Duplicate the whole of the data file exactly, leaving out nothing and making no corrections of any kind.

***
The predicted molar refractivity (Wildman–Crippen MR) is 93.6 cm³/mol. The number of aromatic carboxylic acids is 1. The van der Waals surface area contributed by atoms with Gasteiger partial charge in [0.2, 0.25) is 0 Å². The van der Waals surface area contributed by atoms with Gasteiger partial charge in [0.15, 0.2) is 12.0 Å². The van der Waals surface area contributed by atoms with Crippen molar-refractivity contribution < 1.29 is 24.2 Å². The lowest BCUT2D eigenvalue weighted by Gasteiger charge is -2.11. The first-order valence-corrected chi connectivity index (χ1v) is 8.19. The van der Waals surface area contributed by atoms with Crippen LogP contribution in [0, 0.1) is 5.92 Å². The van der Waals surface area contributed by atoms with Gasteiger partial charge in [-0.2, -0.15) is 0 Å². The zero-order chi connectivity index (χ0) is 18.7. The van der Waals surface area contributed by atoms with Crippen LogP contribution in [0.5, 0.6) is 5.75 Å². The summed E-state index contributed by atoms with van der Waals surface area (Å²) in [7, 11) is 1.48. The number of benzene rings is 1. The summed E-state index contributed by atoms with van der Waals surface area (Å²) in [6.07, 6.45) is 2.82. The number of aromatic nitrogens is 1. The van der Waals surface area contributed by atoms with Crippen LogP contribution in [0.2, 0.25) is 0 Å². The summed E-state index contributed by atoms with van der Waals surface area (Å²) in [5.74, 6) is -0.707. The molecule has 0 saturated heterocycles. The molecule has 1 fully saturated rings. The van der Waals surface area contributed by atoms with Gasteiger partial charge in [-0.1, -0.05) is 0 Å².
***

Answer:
The predicted molar refractivity (Wildman–Crippen MR) is 93.6 cm³/mol. The number of aromatic carboxylic acids is 1. The van der Waals surface area contributed by atoms with Gasteiger partial charge in [0.2, 0.25) is 0 Å². The van der Waals surface area contributed by atoms with Gasteiger partial charge in [0.15, 0.2) is 12.0 Å². The van der Waals surface area contributed by atoms with Crippen molar-refractivity contribution < 1.29 is 24.2 Å². The lowest BCUT2D eigenvalue weighted by Gasteiger charge is -2.11. The first-order valence-corrected chi connectivity index (χ1v) is 8.19. The van der Waals surface area contributed by atoms with Crippen LogP contribution in [0, 0.1) is 5.92 Å². The van der Waals surface area contributed by atoms with Gasteiger partial charge in [-0.2, -0.15) is 0 Å². The zero-order chi connectivity index (χ0) is 18.7. The van der Waals surface area contributed by atoms with Crippen LogP contribution in [0.5, 0.6) is 5.75 Å². The summed E-state index contributed by atoms with van der Waals surface area (Å²) in [7, 11) is 1.48. The number of benzene rings is 1. The summed E-state index contributed by atoms with van der Waals surface area (Å²) in [6.07, 6.45) is 2.82. The number of aromatic nitrogens is 1. The van der Waals surface area contributed by atoms with Crippen LogP contribution in [0.2, 0.25) is 0 Å². The summed E-state index contributed by atoms with van der Waals surface area (Å²) in [5.74, 6) is -0.707. The molecule has 0 saturated heterocycles. The molecule has 1 fully saturated rings. The van der Waals surface area contributed by atoms with Gasteiger partial charge in [-0.1, -0.05) is 0 Å².